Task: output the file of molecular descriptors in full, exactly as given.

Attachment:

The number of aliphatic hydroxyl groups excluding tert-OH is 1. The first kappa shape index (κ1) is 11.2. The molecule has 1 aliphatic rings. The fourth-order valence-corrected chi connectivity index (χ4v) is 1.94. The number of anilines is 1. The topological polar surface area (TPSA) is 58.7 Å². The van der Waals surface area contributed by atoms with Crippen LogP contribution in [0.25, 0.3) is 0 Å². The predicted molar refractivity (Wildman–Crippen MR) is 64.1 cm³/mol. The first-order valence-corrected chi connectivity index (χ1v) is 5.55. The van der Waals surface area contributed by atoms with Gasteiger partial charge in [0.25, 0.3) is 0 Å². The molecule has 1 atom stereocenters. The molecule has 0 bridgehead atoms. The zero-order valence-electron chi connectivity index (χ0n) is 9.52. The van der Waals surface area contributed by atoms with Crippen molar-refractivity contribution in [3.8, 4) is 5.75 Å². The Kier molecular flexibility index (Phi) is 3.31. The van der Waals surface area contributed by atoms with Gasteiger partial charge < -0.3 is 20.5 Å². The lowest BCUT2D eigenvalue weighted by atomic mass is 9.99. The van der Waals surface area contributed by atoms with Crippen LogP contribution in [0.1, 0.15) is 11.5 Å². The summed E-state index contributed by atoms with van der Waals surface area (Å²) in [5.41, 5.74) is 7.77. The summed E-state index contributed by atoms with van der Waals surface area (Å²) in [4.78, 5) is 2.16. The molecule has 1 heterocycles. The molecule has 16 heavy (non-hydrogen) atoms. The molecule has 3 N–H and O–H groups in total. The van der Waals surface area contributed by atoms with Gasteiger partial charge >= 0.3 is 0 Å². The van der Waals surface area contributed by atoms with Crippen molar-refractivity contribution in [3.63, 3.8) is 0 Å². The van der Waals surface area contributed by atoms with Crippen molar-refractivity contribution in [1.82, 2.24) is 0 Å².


The number of aliphatic hydroxyl groups excluding tert-OH is 1. The first kappa shape index (κ1) is 11.2. The molecule has 1 aliphatic rings. The fourth-order valence-corrected chi connectivity index (χ4v) is 1.94. The number of anilines is 1. The topological polar surface area (TPSA) is 58.7 Å². The van der Waals surface area contributed by atoms with Crippen LogP contribution in [0.25, 0.3) is 0 Å². The predicted molar refractivity (Wildman–Crippen MR) is 64.1 cm³/mol. The first-order valence-corrected chi connectivity index (χ1v) is 5.55. The van der Waals surface area contributed by atoms with Gasteiger partial charge in [0.25, 0.3) is 0 Å². The molecule has 1 atom stereocenters. The molecule has 0 bridgehead atoms. The zero-order valence-electron chi connectivity index (χ0n) is 9.52. The van der Waals surface area contributed by atoms with Crippen molar-refractivity contribution in [3.8, 4) is 5.75 Å². The Kier molecular flexibility index (Phi) is 3.31. The van der Waals surface area contributed by atoms with Gasteiger partial charge < -0.3 is 20.5 Å². The lowest BCUT2D eigenvalue weighted by atomic mass is 9.99. The van der Waals surface area contributed by atoms with Crippen LogP contribution in [0.1, 0.15) is 11.5 Å². The summed E-state index contributed by atoms with van der Waals surface area (Å²) in [5.41, 5.74) is 7.77. The summed E-state index contributed by atoms with van der Waals surface area (Å²) in [4.78, 5) is 2.16. The molecule has 1 heterocycles. The molecule has 16 heavy (non-hydrogen) atoms. The molecule has 3 N–H and O–H groups in total. The van der Waals surface area contributed by atoms with Gasteiger partial charge >= 0.3 is 0 Å². The van der Waals surface area contributed by atoms with Crippen molar-refractivity contribution in [3.63, 3.8) is 0 Å². The van der Waals surface area contributed by atoms with Crippen molar-refractivity contribution in [1.82, 2.24) is 0 Å².